Generic Name: bee pollen
- What is bee pollen?
- What are the possible side effects of bee pollen?
- What is the most important information I should know about bee pollen?
- What should I discuss with my healthcare provider before taking bee pollen?
- How should I take bee pollen?
- What happens if I miss a dose?
- What happens if I overdose?
- What should I avoid while taking bee pollen?
- What other drugs will affect bee pollen?
- Where can I get more information?
What is bee pollen?
Bee pollen is made from bee saliva, and plant pollens and nectar collected by worker bees. Bee pollen is also known as Buckwheat Pollen, Extrait de Pollen d'Abeille, Maize Pollen, Pine Pollen, Polen de Abeja, Pollen d'Abeille, Pollen de Sarrasin, and other names.
Bee pollen should not be confused with apitherapy, bee venom, or royal jelly.
Bee pollen has been used in alternative medicine as an aid to increase stamina and improve athletic ability. However, research has shown that bee pollen may not be effective in increasing athletic performance.
Other uses not proven with research have included premenstrual syndrome, premature aging, hay fever, nosebleeds, joint pain, painful urination, prostate problems, stomach problems, and other conditions.
It is not certain whether bee pollen is effective in treating any medical condition. Medicinal use of this product has not been approved by the FDA. Bee pollen should not be used in place of medication prescribed for you by your doctor.
Bee pollen is often sold as an herbal supplement. There are no regulated manufacturing standards in place for many herbal compounds and some marketed supplements have been found to be contaminated with toxic metals or other drugs. Herbal/health supplements should be purchased from a reliable source to minimize the risk of contamination.
Bee pollen may also be used for purposes not listed in this product guide.
What are the possible side effects of bee pollen?
Although not all side effects are known, bee pollen is thought to be possibly safe when taken for up to 30 days.
Long-term use of bee pollen may cause serious side effects. Stop using bee pollen and call your healthcare provider at once if you have:
- skin rash, bruising, severe tingling, numbness, pain, muscle weakness;
- trouble breathing;
- upper stomach pain, loss of appetite; or
- swelling, rapid weight gain.
Common side effects may include:
- numbness, tingling; or
- upset stomach.
This is not a complete list of side effects and others may occur. Call your doctor for medical advice about side effects. You may report side effects to FDA at 1-800-FDA-1088.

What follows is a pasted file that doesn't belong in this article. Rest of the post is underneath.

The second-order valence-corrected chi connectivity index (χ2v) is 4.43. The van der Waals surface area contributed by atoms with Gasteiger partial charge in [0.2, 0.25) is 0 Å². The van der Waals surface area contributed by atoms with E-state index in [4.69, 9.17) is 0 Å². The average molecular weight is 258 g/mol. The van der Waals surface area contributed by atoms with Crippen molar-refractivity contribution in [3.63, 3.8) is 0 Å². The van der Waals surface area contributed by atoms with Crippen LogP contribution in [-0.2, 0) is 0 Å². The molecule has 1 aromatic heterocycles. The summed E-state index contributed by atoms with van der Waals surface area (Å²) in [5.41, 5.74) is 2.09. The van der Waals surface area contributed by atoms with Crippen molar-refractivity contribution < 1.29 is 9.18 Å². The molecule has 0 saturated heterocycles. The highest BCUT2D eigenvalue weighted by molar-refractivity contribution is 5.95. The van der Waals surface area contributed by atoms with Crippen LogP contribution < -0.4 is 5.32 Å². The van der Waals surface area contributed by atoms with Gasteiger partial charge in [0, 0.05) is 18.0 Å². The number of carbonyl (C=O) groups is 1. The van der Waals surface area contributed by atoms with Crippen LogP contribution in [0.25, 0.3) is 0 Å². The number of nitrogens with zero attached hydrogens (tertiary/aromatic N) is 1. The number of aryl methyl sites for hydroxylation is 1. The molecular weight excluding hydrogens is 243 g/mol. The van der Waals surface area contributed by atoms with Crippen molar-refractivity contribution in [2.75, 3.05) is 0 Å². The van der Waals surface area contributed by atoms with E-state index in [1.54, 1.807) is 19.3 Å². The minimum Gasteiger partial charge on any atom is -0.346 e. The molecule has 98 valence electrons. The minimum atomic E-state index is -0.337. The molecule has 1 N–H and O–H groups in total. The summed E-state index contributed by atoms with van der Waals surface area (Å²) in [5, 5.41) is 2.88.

What is the most important information I should know about bee pollen?
Follow all directions on the product label and package. Tell each of your healthcare providers about all your medical conditions, allergies, and all medicines you use.
What should I discuss with my healthcare provider before taking bee pollen?
You should not use bee pollen if you are allergic to it.
Ask a doctor, pharmacist, or other healthcare provider if it is safe for you to use this product if you have allergies (especially to bee stings or other bee products).
It is not known whether bee pollen will harm an unborn baby. However, there has been some concern that bee pollen may stimulate uterine contractions. Do not use this product if you are pregnant.
It is not known whether bee pollen passes into breast milk or if it could harm a nursing baby. Do not use this product if you are breast-feeding a baby.
Do not give any herbal/health supplement to a child without medical advice.
How should I take bee pollen?
When considering the use of herbal supplements, seek the advice of your doctor. You may also consider consulting a practitioner who is trained in the use of herbal/health supplements.
If you choose to use bee pollen, use it as directed on the package or as directed by your doctor, pharmacist, or other healthcare provider. Do not use more of this product than is recommended on the label.
Do not use different forms (tablets, liquid, tincture, teas, etc) of bee pollen at the same time without medical advice. Using different formulations together increases the risk of an overdose of bee pollen.
Do not take topical (for the skin) bee pollen by mouth. Topical forms of this product are for use only on the skin.
Call your doctor if the condition you are treating with bee pollen does not improve, or if it gets worse while using this product.
Store at room temperature away from moisture, heat, and light.
What happens if I miss a dose?
Skip the missed dose if it is almost time for your next scheduled dose. Do not use extra bee pollen to make up the missed dose.
What happens if I overdose?
Seek emergency medical attention or call the Poison Help line at 1-800-222-1222.
What should I avoid while taking bee pollen?
Follow your healthcare provider's instructions about any restrictions on food, beverages, or activity.
What other drugs will affect bee pollen?
Do not take bee pollen without medical advice if you are using any of the following medications:
This list is not complete. Other drugs may interact with bee pollen, including prescription and over-the-counter medicines, vitamins, and herbal products. Not all possible interactions are listed in this medication guide.
Where can I get more information?
Consult with a licensed healthcare professional before using any herbal/health supplement. Whether you are treated by a medical doctor or a practitioner trained in the use of natural medicines/supplements, make sure all your healthcare providers know about all of your medical conditions and treatments.
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